Friday, February 01, 2013

The Future in My Head

This is the kind of abstract work that causes me to see things
differently and to wonder about what comes next.
Giacomo BallaAbstract Speed + Sound, 1913–1914.
Borrowed from the Wikipedia entry on futurism.
In preparing to write this post, I did some minimal research into 'futurism' and being a 'futurist'. Enough to know that I've been using those words incorrectly to this point. 'Futurism' is about the Italian movement that focused on speed, technology, youth, violence. I am not exactly a 'futurist', either, because I'm not necessarily trying to predict the future but rather trying to see myself in it.

I've played music, made art, speculated about any number of things in my writing. Maybe that makes me forward-thinking, but a futurist? Not by strict definition because I'm not a scientist. I admire the paintings and architectural designs of The Futurists. They inspire me. More, they inspired the Art-Deco movement which really speaks to me.

By wanting to be and then consciously pursuing being a writer of science fiction I'm landing in a camp that's been well-established. Those who've gone before are giants in the field. There are a lot of folks who have set up their tents in this camp who were wildly successful in predicting all sorts of things (Jules Verne being the best example of 'wildly successful', I suppose) and dozens upon dozens more. But this isn't about them.

How did they do it? What flights of fancy or bolts of inspiration caused them to think ahead like they did?

Obviously they were readers. They were thinkers on what they read, and I suspect that many of them (like Verne) sought out thinkers and scientists and engaged them in conversation. Picked their brains and then began the process of extrapolation.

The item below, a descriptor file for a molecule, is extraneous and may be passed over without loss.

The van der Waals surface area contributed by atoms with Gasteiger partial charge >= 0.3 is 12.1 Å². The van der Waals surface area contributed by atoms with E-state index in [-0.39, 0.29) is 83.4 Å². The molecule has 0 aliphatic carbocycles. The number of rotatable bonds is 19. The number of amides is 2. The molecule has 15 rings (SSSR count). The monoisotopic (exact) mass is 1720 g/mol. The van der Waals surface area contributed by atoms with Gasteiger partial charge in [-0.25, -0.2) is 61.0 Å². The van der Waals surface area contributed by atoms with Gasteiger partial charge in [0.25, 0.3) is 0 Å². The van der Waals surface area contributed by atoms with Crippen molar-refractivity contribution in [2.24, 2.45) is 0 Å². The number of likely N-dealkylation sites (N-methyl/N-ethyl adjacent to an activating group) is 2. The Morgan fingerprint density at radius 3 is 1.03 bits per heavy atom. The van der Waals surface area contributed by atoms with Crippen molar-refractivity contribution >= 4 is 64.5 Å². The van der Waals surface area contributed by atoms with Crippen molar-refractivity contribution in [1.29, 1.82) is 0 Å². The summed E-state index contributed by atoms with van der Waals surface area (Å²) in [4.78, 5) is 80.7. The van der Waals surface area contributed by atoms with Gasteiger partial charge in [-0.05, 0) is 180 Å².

This is what I try to do, thinking about the fields of my own interests and how they intersect with my daily life. My job is in college foodservice and has been for half my life. I've got stories that don't necessarily involve working in food but that have been inspired by what I've experienced there. It's a way for me to relate to the work I'm doing during the day to the things I think about when I'm not doing that (or really anything else).

I daydream stories. What if? What then? What next?

My admiration for people who can work across different aspects of the arts (visual, performing, literary, gastronomic, 'mathematical') is greater than anything. Of the seven 'arts' I've tried my hand at four with varying degrees of success. If you add in the eighth and ninth, I've worked at (to some degree) six of them.

But I'm always looking at the horizon, trying to see which path leads me to the next thing, the next idea. I doubt that makes me a futurist but it does mean I'm thinking AT the Future. Trying to grasp something that has meaning.

It means I'll keep trying until something sticks. Indulge me in a prediction that I'll continue to expound here and wherever anyone will have me. I'll be the guy in the coffee shop or the bar with a book in hand, trying to figure out what's next.